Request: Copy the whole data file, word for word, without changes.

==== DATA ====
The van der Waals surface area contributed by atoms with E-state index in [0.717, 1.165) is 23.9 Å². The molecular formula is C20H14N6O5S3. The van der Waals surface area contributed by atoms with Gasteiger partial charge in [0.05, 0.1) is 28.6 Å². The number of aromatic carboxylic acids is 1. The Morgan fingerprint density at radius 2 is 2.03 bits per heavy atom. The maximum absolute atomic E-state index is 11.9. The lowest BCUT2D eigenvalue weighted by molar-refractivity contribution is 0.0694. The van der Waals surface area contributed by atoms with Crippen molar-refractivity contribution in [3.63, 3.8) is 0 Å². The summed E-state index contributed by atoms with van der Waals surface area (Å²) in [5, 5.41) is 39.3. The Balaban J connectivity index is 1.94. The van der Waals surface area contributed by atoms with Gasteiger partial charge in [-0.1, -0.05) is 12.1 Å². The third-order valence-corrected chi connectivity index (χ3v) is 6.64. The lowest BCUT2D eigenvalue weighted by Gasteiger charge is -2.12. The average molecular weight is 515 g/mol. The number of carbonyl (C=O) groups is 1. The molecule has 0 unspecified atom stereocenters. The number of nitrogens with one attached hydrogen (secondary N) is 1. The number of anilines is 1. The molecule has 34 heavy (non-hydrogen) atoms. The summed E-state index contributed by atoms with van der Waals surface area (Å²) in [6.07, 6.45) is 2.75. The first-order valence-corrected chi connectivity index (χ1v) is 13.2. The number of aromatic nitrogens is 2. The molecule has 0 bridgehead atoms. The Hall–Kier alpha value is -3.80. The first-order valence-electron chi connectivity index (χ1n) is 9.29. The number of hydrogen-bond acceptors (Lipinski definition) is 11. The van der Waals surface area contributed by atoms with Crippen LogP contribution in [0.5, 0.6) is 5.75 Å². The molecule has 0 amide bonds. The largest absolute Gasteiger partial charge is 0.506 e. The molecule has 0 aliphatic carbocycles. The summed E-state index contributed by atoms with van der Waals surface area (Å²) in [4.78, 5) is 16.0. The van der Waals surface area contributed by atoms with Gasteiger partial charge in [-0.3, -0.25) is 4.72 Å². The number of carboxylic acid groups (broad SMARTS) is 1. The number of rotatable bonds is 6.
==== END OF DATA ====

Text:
The van der Waals surface area contributed by atoms with E-state index in [0.717, 1.165) is 23.9 Å². The molecular formula is C20H14N6O5S3. The van der Waals surface area contributed by atoms with Gasteiger partial charge in [0.05, 0.1) is 28.6 Å². The number of aromatic carboxylic acids is 1. The Morgan fingerprint density at radius 2 is 2.03 bits per heavy atom. The maximum absolute atomic E-state index is 11.9. The lowest BCUT2D eigenvalue weighted by molar-refractivity contribution is 0.0694. The van der Waals surface area contributed by atoms with Crippen molar-refractivity contribution in [3.63, 3.8) is 0 Å². The summed E-state index contributed by atoms with van der Waals surface area (Å²) in [5, 5.41) is 39.3. The Balaban J connectivity index is 1.94. The van der Waals surface area contributed by atoms with Gasteiger partial charge in [-0.1, -0.05) is 12.1 Å². The third-order valence-corrected chi connectivity index (χ3v) is 6.64. The lowest BCUT2D eigenvalue weighted by Gasteiger charge is -2.12. The average molecular weight is 515 g/mol. The number of carbonyl (C=O) groups is 1. The molecule has 0 unspecified atom stereocenters. The number of nitrogens with one attached hydrogen (secondary N) is 1. The number of anilines is 1. The molecule has 34 heavy (non-hydrogen) atoms. The summed E-state index contributed by atoms with van der Waals surface area (Å²) in [6.07, 6.45) is 2.75. The first-order valence-corrected chi connectivity index (χ1v) is 13.2. The number of aromatic nitrogens is 2. The molecule has 0 bridgehead atoms. The Hall–Kier alpha value is -3.80. The first-order valence-electron chi connectivity index (χ1n) is 9.29. The number of hydrogen-bond acceptors (Lipinski definition) is 11. The van der Waals surface area contributed by atoms with Crippen LogP contribution in [0.5, 0.6) is 5.75 Å². The molecule has 0 amide bonds. The largest absolute Gasteiger partial charge is 0.506 e. The molecule has 0 aliphatic carbocycles. The summed E-state index contributed by atoms with van der Waals surface area (Å²) in [4.78, 5) is 16.0. The van der Waals surface area contributed by atoms with Gasteiger partial charge in [-0.3, -0.25) is 4.72 Å². The number of carboxylic acid groups (broad SMARTS) is 1. The number of rotatable bonds is 6.